California has joined the national settlement that will provide mortgage relief to struggling homeowners.
Report from NPR's Two-Way blog:
According to (NPR reporter) Yuki Noguchi, California was the last state to sign on to the deal. Now, she tells our Newscast Desk, "in exchange for a kind of immunity from many types of mortgage-related lawsuits, the banks will have to pay about $5 billion in cash" and write down, refinance or reduce the principal on more than $20 billion worth of home loans. "Some estimates say as many as 1 million homeowners who owe more than their home is worth, could be eligible for some sort of payment reduction."
As Yuki has also previously explained, the bulk of the money:
"Would go toward writing down principal payments for homeowners who were not foreclosed upon, but who are struggling now. ... The way it would work is that the banks would have targets they have to meet, in terms of what kinds of loans they would have to modify. But the banks would still have a lot of discretion in who gets what.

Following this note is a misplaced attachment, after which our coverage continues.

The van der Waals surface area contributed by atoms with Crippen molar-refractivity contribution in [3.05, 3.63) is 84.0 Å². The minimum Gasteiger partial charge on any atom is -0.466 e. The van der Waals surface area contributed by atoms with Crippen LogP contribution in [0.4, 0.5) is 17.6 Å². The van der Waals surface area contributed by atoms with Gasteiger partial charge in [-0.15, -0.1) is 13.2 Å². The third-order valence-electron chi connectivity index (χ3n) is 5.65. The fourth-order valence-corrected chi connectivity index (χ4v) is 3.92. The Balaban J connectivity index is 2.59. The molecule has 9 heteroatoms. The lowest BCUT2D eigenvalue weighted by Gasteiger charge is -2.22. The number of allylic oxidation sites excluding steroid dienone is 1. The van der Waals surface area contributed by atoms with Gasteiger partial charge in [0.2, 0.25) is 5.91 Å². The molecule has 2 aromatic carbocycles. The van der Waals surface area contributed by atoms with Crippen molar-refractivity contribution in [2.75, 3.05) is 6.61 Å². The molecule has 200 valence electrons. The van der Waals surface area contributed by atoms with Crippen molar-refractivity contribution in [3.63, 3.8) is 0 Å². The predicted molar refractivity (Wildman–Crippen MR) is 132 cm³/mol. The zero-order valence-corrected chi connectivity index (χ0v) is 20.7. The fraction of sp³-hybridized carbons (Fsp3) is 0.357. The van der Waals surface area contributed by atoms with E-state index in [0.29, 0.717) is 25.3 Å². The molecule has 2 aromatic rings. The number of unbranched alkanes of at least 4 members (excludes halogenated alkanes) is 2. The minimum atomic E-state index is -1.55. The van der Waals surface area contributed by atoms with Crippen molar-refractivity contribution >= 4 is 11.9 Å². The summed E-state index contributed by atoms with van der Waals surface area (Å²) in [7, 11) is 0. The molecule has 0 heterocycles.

"And there's another $5 billion in cash, part of which would go to the states to help fund homeowner assistance programs. Some of the rest would go to homeowners who may have been wrongfully foreclosed upon. For them, it's up to $2,000 each, which is not much if you lost your home."
Speaking to KQED's Cy Musiker, George Goehl of the National People's Action, a collection of community housing groups, also criticized the agreement saying $25 billion for homeowners would be a "paltry down payment," considering that roughly 11 million homes are underwater by a combined $750 billion.